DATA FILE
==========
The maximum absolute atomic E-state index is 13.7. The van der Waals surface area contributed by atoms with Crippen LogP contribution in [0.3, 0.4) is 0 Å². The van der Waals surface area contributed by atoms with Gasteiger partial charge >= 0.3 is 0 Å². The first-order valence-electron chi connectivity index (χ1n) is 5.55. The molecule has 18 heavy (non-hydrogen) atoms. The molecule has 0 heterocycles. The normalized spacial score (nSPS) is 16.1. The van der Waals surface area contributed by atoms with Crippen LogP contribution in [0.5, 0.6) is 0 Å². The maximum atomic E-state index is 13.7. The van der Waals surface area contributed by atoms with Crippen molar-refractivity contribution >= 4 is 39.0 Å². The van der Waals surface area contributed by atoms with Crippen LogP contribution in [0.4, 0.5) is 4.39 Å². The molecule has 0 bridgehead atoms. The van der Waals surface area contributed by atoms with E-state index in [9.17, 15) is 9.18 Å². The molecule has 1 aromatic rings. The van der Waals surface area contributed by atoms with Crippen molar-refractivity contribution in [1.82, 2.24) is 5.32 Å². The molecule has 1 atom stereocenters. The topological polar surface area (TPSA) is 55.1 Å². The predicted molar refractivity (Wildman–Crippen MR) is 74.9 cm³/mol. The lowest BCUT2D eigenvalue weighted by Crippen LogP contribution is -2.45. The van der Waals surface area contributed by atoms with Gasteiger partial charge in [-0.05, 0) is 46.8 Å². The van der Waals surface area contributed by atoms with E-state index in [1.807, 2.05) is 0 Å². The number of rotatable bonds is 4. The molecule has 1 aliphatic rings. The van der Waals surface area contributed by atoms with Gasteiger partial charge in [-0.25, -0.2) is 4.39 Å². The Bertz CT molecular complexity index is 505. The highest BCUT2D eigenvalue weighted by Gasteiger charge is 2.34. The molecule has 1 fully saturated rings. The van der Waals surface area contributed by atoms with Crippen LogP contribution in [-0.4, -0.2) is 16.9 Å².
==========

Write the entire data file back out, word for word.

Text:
The maximum absolute atomic E-state index is 13.7. The van der Waals surface area contributed by atoms with Crippen LogP contribution in [0.3, 0.4) is 0 Å². The van der Waals surface area contributed by atoms with Gasteiger partial charge >= 0.3 is 0 Å². The first-order valence-electron chi connectivity index (χ1n) is 5.55. The molecule has 18 heavy (non-hydrogen) atoms. The molecule has 0 heterocycles. The normalized spacial score (nSPS) is 16.1. The van der Waals surface area contributed by atoms with Crippen LogP contribution in [0.5, 0.6) is 0 Å². The maximum atomic E-state index is 13.7. The van der Waals surface area contributed by atoms with Crippen molar-refractivity contribution >= 4 is 39.0 Å². The van der Waals surface area contributed by atoms with Crippen LogP contribution in [0.4, 0.5) is 4.39 Å². The molecule has 0 bridgehead atoms. The van der Waals surface area contributed by atoms with E-state index in [9.17, 15) is 9.18 Å². The molecule has 1 aromatic rings. The van der Waals surface area contributed by atoms with Crippen molar-refractivity contribution in [1.82, 2.24) is 5.32 Å². The molecule has 1 atom stereocenters. The topological polar surface area (TPSA) is 55.1 Å². The predicted molar refractivity (Wildman–Crippen MR) is 74.9 cm³/mol. The lowest BCUT2D eigenvalue weighted by Crippen LogP contribution is -2.45. The van der Waals surface area contributed by atoms with Gasteiger partial charge in [-0.05, 0) is 46.8 Å². The van der Waals surface area contributed by atoms with E-state index in [1.807, 2.05) is 0 Å². The number of rotatable bonds is 4. The molecule has 1 aliphatic rings. The van der Waals surface area contributed by atoms with Gasteiger partial charge in [-0.25, -0.2) is 4.39 Å². The Bertz CT molecular complexity index is 505. The highest BCUT2D eigenvalue weighted by Gasteiger charge is 2.34. The molecule has 1 fully saturated rings. The van der Waals surface area contributed by atoms with Crippen LogP contribution in [-0.4, -0.2) is 16.9 Å².